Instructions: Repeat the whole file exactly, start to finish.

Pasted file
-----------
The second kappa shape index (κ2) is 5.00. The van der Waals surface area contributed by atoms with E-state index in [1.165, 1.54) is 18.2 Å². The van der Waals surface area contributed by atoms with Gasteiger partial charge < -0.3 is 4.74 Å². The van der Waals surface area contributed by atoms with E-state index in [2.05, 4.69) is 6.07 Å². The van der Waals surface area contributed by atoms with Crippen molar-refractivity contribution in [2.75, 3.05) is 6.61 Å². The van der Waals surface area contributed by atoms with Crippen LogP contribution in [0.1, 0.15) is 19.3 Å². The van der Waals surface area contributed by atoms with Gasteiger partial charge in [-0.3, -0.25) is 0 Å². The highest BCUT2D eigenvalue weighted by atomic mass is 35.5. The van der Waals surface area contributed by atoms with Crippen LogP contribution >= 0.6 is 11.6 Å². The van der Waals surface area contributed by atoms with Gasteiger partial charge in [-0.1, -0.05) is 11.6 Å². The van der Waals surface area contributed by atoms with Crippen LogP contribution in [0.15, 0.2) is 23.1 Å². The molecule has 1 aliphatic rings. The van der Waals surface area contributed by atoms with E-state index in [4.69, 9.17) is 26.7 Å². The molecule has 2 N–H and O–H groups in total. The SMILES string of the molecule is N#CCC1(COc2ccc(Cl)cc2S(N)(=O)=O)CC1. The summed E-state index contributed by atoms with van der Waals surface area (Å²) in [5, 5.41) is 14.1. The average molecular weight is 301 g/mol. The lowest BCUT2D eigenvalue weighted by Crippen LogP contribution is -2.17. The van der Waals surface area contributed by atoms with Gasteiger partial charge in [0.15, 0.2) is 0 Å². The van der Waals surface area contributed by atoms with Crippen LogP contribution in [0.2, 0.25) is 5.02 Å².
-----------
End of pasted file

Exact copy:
The second kappa shape index (κ2) is 5.00. The van der Waals surface area contributed by atoms with E-state index in [1.165, 1.54) is 18.2 Å². The van der Waals surface area contributed by atoms with Gasteiger partial charge < -0.3 is 4.74 Å². The van der Waals surface area contributed by atoms with E-state index in [2.05, 4.69) is 6.07 Å². The van der Waals surface area contributed by atoms with Crippen molar-refractivity contribution in [2.75, 3.05) is 6.61 Å². The van der Waals surface area contributed by atoms with Crippen LogP contribution in [0.1, 0.15) is 19.3 Å². The van der Waals surface area contributed by atoms with Gasteiger partial charge in [-0.3, -0.25) is 0 Å². The highest BCUT2D eigenvalue weighted by atomic mass is 35.5. The van der Waals surface area contributed by atoms with Crippen LogP contribution >= 0.6 is 11.6 Å². The van der Waals surface area contributed by atoms with Gasteiger partial charge in [-0.1, -0.05) is 11.6 Å². The van der Waals surface area contributed by atoms with Crippen LogP contribution in [0.15, 0.2) is 23.1 Å². The molecule has 1 aliphatic rings. The van der Waals surface area contributed by atoms with E-state index in [4.69, 9.17) is 26.7 Å². The molecule has 2 N–H and O–H groups in total. The SMILES string of the molecule is N#CCC1(COc2ccc(Cl)cc2S(N)(=O)=O)CC1. The summed E-state index contributed by atoms with van der Waals surface area (Å²) in [5, 5.41) is 14.1. The average molecular weight is 301 g/mol. The lowest BCUT2D eigenvalue weighted by Crippen LogP contribution is -2.17. The van der Waals surface area contributed by atoms with Gasteiger partial charge in [0.15, 0.2) is 0 Å². The van der Waals surface area contributed by atoms with Crippen LogP contribution in [0.2, 0.25) is 5.02 Å².